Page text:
Tuesday, December 1, 2009

Healthcare and Afghanistan: 2 Problems, 1 Solution

Healthcare and Afghanistan. We’re on the eve of history for both issues. In fact, they very well could ultimately define the Obama administration. And as different as they are, the approach to bettering both might be more similar than you think. Prevention.

In healthcare, prevention leads to longer, healthier living, at a fraction of the price. This is well documented. But less agreed upon – or even much discussed – is that the same can be applied to national security. That is, the more sustained goodwill we pour into a country, among its people, the more we prevent a costly disaster, in lives and resources, at their hands in the future.

Can you imagine if the US had continued its assistance to Afghanistan in the late '80s after the Soviets withdrew? That is, continued attention, financial and otherwise, not on guns, but on roads and schools and good governance? The Taliban would not have been able to flourish in that environment. Al-Qaeda would not have found safe haven there. 9/11 would not have happened.

And in cases where the US has actually pursued preventionist policies, the outcome has been positive. We see it in parts of eastern and southern Africa as well as Indoneisa.

As we’ve written in this blog before, channeling Bill Clinton: “We can be made more secure by eliminating inequality…. 10-20 countries in eastern and southern Africa… many of them Muslim… love the US.” This, at a time when the US has lost significant credibility internationally. In these countries, nobody has been thinking about Al Qaeda. Why? Because “we have cared whether their kids live or die.” Clinton is referring to America's generous African policies under Bush (that is, America's pledged financial support in the fight against AIDS and other diseases).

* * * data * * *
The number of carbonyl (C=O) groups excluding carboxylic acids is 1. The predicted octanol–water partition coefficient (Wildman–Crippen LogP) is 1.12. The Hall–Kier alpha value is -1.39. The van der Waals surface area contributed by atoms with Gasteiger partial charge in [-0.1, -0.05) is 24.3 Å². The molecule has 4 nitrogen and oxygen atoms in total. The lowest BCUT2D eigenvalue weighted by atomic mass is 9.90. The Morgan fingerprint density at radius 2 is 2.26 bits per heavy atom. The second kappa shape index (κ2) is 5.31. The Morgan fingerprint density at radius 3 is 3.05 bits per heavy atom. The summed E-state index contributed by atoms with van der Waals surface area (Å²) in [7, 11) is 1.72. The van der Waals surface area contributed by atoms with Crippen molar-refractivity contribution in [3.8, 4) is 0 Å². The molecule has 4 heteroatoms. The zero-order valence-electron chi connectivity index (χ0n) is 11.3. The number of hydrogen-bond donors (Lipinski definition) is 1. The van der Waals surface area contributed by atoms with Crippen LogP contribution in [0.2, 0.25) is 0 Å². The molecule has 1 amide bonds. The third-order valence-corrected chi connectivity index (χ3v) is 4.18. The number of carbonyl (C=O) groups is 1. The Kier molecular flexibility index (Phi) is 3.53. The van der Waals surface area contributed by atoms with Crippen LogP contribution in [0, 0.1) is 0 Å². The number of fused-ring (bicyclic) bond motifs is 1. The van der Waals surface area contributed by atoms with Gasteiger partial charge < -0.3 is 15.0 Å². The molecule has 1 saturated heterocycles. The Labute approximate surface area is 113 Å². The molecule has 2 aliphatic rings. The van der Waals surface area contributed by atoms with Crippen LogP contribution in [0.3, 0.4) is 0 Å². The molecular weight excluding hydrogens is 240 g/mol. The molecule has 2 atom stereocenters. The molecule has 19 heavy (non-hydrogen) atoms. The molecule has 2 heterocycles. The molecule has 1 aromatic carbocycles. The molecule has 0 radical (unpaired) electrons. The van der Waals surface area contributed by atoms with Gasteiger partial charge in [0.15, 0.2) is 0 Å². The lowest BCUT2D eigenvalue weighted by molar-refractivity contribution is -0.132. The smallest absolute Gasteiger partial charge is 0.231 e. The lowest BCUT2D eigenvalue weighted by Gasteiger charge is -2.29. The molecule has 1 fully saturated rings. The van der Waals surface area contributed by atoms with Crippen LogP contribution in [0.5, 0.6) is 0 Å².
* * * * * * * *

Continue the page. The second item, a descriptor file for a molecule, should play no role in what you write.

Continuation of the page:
Across the ocean into Indonesia, the largest Muslim country in the world, ill-will towards America had reached alarming proportions in 2005. America’s approval rating was 38%. But after the tsunami, American assistance and goodwill blanketed the country, driving the approval rating up to 60%. In the same period, Osama bin Laden’s approval rating went from 58% to 28%.

With such drastic shifts in poll numbers, you can bet that bin Laden’s recruiting efforts amongst the world’s largest Muslim population suffered a major blow. We can only imagine how bin Laden might have gone from salivating over Indonesia as fertile ground for his network to perhaps averting it altogether. Can you imagine if the same thing happened in Afghanistan or Pakistan or Somalia or Sudan?

If prevention has proven effective and less costly (in the long term) than the alternatives, then why don’t we do it? We’ll offer some perspective on that in part II of this entry (in the coming days). But for now, let’s turn our attention to what Obama says tonight about Afghanistan. Might prevention play a role in his plan?